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Splits, With Consequences

Gordon Smith
Gordon Smith

When in December Senator Gordon Smith spoke on the floor of the Senate to break, for the first time, with the Bush Administration on Iraq, and position himself mostly with Democrats, that event was widely viewed as having significant political consequences for Oregon politics in 2008. And it may. It was widely seen as a reflection of Smith’s possible difficulties as he looks toward a re-election campaign in an increasingly blue Oregon.

But his decision Wednesday to support a locally significant but far less known Democratic position could have even larger political effects.

That position is in support of the proposal by Oregon’s Democratic Governor, Ted Kulongoski, to raise cigarette taxes by 84.5 cents per pack, and use the money to underwrite health care for uninsured children. On Wednesday, he appeared together with Kulongoski at the Statehouse to endorse the idea.

Let us count some of the many ways this simple endorsement shook Oregon politics.

bullet It greatly improves the odds that Kulongoski’s proposal ultimately will succeed. News stories about the proposal in the week or two preceding the announcement centered on the idea that it may fail in the House. Because it involves a tax increase, at least five Republicans would have to cross over to join unanimous Democrats to pass it there – a tough goal. Talk had centered around simply referring the issue to the ballot. Smith’s announcement gives partisan cover to any Republicans interested in supporting it, and that could mean enough shift to allow to for passage.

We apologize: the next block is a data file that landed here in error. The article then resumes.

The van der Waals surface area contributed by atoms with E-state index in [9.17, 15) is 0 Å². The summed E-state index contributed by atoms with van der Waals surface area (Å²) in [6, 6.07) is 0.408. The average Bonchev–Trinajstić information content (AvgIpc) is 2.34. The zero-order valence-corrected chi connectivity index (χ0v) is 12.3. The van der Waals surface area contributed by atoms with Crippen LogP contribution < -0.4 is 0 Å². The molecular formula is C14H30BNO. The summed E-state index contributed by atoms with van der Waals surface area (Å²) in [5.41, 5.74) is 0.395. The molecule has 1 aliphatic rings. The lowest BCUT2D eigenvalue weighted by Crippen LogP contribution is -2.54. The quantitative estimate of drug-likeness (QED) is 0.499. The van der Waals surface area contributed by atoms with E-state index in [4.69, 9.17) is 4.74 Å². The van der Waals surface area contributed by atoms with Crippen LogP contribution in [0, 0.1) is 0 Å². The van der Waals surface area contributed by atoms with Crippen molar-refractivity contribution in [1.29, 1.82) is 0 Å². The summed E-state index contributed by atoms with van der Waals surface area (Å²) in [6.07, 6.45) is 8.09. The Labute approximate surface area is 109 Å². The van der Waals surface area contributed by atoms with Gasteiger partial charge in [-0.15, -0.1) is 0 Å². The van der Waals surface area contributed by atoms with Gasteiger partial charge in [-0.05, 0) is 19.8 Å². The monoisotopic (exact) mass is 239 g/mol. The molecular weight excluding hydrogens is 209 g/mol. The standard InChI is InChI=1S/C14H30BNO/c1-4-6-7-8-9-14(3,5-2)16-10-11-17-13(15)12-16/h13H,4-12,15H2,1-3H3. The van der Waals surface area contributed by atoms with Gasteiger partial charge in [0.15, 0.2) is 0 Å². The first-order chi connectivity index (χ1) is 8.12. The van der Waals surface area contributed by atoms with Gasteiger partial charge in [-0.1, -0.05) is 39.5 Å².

Even if it doesn’t, his announcement will provide more sweeping support and cover – and the lack of major office holders in opposition – if it goes to the statewide ballot. His announcement changed the dynamic. And remember, this is no small issue.

bullet It offered a fresh infusion of political power to Kulongoski. The governor started his second term with what felt like a burst of energy, but you can think of this in terms of a car – every so often it needs a fill-up at the station to keep chugging ahead. Kulongoski was not out of gas, but he may have been approaching the quarter-filled mark this month as the Healthy Kids plan, which as much as anything is central to his agenda this year, seemed to run into trouble. Now, standing with Smith, he re-emerges as a bipartisan leader of an important program. He’s re-filled up, with a tiger in the tank.

bullet It muddles Smith’s philosophical stance as a Republican. What does Smith – and do the Republicans – stand for? A little harder to say now, at least much harder to put on a bumper sticker, since Smith has emerged in favor of a Democratic tax increase. And other Republicans, who may be opposed (many are), could be stuck pulling their punches against the Democrats on taxes; will they now dare blast Democrats on that front, realizing their one statewide office holder could be tarred with the same?

If the idea was to present himself as a Republican acceptable to Democrats – a maverick stance – he could get some traction there. But the advantage may be severely limited. To avoid splitting too far with very many other Republicans, he may have to re-emphasize their areas of agreement, a move back to the right that could undo what he’s just done.